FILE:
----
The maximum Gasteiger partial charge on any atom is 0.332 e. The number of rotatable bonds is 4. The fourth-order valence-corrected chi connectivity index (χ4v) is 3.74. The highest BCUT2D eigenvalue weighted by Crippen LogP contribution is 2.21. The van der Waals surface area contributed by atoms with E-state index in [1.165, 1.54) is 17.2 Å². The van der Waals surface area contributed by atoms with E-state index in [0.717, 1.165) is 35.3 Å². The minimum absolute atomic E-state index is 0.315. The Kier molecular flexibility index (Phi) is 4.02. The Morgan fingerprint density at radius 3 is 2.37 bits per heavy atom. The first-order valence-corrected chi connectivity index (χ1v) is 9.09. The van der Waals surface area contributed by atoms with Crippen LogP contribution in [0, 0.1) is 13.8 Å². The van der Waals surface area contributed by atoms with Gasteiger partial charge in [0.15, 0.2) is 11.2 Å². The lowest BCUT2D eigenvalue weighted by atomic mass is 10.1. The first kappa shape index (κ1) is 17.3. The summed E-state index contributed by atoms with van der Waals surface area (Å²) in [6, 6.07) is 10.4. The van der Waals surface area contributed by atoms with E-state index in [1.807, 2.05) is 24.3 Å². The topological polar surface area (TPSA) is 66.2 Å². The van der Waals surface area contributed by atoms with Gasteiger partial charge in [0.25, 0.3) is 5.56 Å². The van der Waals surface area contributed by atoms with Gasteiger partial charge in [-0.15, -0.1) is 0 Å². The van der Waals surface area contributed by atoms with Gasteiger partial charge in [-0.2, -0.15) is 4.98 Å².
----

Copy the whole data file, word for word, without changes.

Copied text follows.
The maximum Gasteiger partial charge on any atom is 0.332 e. The number of rotatable bonds is 4. The fourth-order valence-corrected chi connectivity index (χ4v) is 3.74. The highest BCUT2D eigenvalue weighted by Crippen LogP contribution is 2.21. The van der Waals surface area contributed by atoms with E-state index in [1.165, 1.54) is 17.2 Å². The van der Waals surface area contributed by atoms with E-state index in [0.717, 1.165) is 35.3 Å². The minimum absolute atomic E-state index is 0.315. The Kier molecular flexibility index (Phi) is 4.02. The Morgan fingerprint density at radius 3 is 2.37 bits per heavy atom. The first-order valence-corrected chi connectivity index (χ1v) is 9.09. The van der Waals surface area contributed by atoms with Crippen LogP contribution in [0, 0.1) is 13.8 Å². The van der Waals surface area contributed by atoms with Gasteiger partial charge in [0.15, 0.2) is 11.2 Å². The lowest BCUT2D eigenvalue weighted by atomic mass is 10.1. The first kappa shape index (κ1) is 17.3. The summed E-state index contributed by atoms with van der Waals surface area (Å²) in [6, 6.07) is 10.4. The van der Waals surface area contributed by atoms with E-state index in [1.807, 2.05) is 24.3 Å². The topological polar surface area (TPSA) is 66.2 Å². The van der Waals surface area contributed by atoms with Gasteiger partial charge in [0.25, 0.3) is 5.56 Å². The van der Waals surface area contributed by atoms with Gasteiger partial charge in [-0.15, -0.1) is 0 Å². The van der Waals surface area contributed by atoms with Gasteiger partial charge in [-0.2, -0.15) is 4.98 Å².